Myanmar Boasts of Tourism Boom As Visitors Ignore Rohingya Violence

Tourism in Myanmar is booming in spite of widespread violence that has led hundreds of thousands of people to flee the country, according to reports.

Myanmar, also known as Burma, has been accused of committing widespread abuses against its Rohingya Muslim population, a minority group that lives in segregated conditions, mainly in Rakhine state.

The government has rejected the allegations, but human rights groups and the United Nations have repeatedly claimed systematic violence could amount to "ethnic cleansing" against the Rohingya.

In spite of the crisis, which began last August, officials said tourist arrivals increased by 18 percent last year. The country recorded 3.44 million visitors in 2017, compared to 2.9 million the previous year.

"I think the figure increased as we held many promotional events, and the government has allowed tourists to travel to previously restricted areas," U Myint Htwe, deputy director general at the ministry, said in an interview with Bloomberg.

He added the country expects "more than 3.44 million this year." The World Travel and Tourism Council estimated that Myanmar would attract "5,573,000 international tourist arrivals" in 2017.

Rohingya crisis
In this picture taken on September 27, 2017, a Hindu woman reacts next to dead bodies in Ye Baw Kyaw village, Maungdaw in Myanmar's northern Rakhine state. Rohingya militants on September 27 denied the Myanmar army's allegations that they had massacred scores of Hindu villagers, whose bodies soldiers displayed to the press after exhuming them from mass graves in northern Rakhine state. Major clashes between the army and the Muslim insurgents erupted last month, triggering a dire refugee crisis with nearly half a million Rohingya fleeing across the border to Bangladesh. STR/AFP/Getty Images

Rohingya crisis explained

More than 655,000 Rohingya have fled since the start of the military operation last August, which the U.N. has described as a "textbook example of ethnic cleansing."

The exodus began last August due to the army's "clearance operation" launched after Rohingya insurgents killed at least 11 people in Rakhine.

The military has been accused of committing human rights abuses, including mass rapes and extrajudicial executions, against the Rohingya, whom Burmese authorities regards as stateless citizens.

U.N. rights chief Zeid Ra'ad al-Hussein said the violence against Rohingya may amount to genocide.

The army has strongly denied accusations of excessive force against the Rohingya and only admitted to being responsible for a mass grave containing the bodies of "10 Bengali terrorists" discovered in Inn Din village last year.

Rohingya refugees
A Rohingya refugee child plays with skipping rope at Hakimpara refugee camp in Bangladesh's Ukhia district on January 27, 2018. The repatriation of hundreds of thousands of Rohingya Muslims who fled violence in Myanmar will not begin as planned, Bangladesh said January 22, with authorities admitting 'a lot of preparation' was still needed. MUNIR UZ ZAMAN/AFP/Getty Images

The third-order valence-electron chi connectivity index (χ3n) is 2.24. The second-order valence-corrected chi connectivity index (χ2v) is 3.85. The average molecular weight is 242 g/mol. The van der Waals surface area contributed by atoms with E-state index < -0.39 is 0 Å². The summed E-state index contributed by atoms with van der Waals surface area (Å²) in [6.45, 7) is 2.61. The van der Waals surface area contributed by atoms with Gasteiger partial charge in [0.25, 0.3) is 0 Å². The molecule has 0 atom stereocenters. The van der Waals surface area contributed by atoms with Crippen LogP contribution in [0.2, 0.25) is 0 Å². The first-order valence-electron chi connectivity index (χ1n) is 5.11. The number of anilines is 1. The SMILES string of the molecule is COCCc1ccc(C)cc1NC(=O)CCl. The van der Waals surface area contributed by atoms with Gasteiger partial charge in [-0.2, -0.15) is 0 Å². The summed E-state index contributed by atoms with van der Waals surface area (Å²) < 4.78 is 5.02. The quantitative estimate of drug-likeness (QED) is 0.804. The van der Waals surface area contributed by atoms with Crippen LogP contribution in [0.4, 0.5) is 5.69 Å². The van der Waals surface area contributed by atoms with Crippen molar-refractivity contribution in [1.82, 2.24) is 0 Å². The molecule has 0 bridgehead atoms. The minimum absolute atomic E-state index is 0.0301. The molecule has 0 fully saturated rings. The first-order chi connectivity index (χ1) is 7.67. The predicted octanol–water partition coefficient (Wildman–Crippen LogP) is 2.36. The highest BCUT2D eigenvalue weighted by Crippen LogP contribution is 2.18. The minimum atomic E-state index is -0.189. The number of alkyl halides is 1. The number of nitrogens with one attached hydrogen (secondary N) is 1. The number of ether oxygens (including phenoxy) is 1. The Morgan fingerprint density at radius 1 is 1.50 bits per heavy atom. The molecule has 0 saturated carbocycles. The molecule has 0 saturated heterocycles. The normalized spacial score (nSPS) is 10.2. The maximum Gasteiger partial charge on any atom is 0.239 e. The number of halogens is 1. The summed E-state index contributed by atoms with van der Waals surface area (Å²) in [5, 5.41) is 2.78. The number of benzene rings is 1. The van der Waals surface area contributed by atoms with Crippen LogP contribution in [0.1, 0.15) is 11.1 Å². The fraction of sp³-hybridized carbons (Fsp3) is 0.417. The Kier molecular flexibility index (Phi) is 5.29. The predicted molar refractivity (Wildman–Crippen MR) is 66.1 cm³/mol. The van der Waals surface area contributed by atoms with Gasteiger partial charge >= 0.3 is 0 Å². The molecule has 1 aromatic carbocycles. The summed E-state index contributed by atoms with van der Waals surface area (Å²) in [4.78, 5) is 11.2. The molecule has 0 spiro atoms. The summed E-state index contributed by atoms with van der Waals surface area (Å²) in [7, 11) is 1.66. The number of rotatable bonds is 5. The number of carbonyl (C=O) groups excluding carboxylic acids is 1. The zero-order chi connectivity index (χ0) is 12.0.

Earlier this year, an AP investigation led to the discovery of five mass graves in Rakhine. Survivors and relatives of the victims said those killed were Rohingya Muslims, and the death toll could be as high as 400. They accused security forces of being behind the massacre and trying to cover it up.

This is not the first time that mass graves have been discovered in Rakhine, where rights groups say thousands have been slaughtered.

Myanmar's de facto leader, Aung San Suu Kyi, has faced scathing criticism for her prolonged silence and perceived inaction regarding the ongoing crisis.

Suu Kyi's power over the military is limited, however she has been criticized for failing to address the situation and publicly condemn the massacres. The leader refuses to use the word "Rohingya" in her public addresses, arguing it is too contentious for an already affected population.

In December, Myanmar indefinitely barred access to the U.N. independent investigator on human rights.

U.N. special rapporteur Yanghee Lee said she had been scheduled to travel to Myanmar in January. However, Myanmar told her it would not cooperate with her or grant access to the country for the rest of her tenure.

Myanmar and Bangladesh reached a deal to repatriate the refugees, but rights groups and the U.N have expressed skepticism over the agreement, calling for greater clarity.

Some have pointed out Rohingya will unlikely return voluntarily, unless Myanmar guarantees them safety and full recognition of their rights as citizens.

In its annual report on the state of human rights worldwide, Amnesty International said: "The horrific military campaign of ethnic cleansing against the Rohingya people in Myanmar caused an exodus of some 655,000 people into neighboring Bangladesh in a matter of weeks, the fastest-growing refugee crisis of 2017.

"The warning signs in Myanmar had long been visible: massive discrimination and segregation had become normalized within a regime that amounted to apartheid, and for long years the Rohingya people were routinely demonized and stripped of the basic conditions needed to live in dignity. The transformation of discrimination and demonization into mass violence is tragically familiar, and its ruinous consequences cannot be easily undone."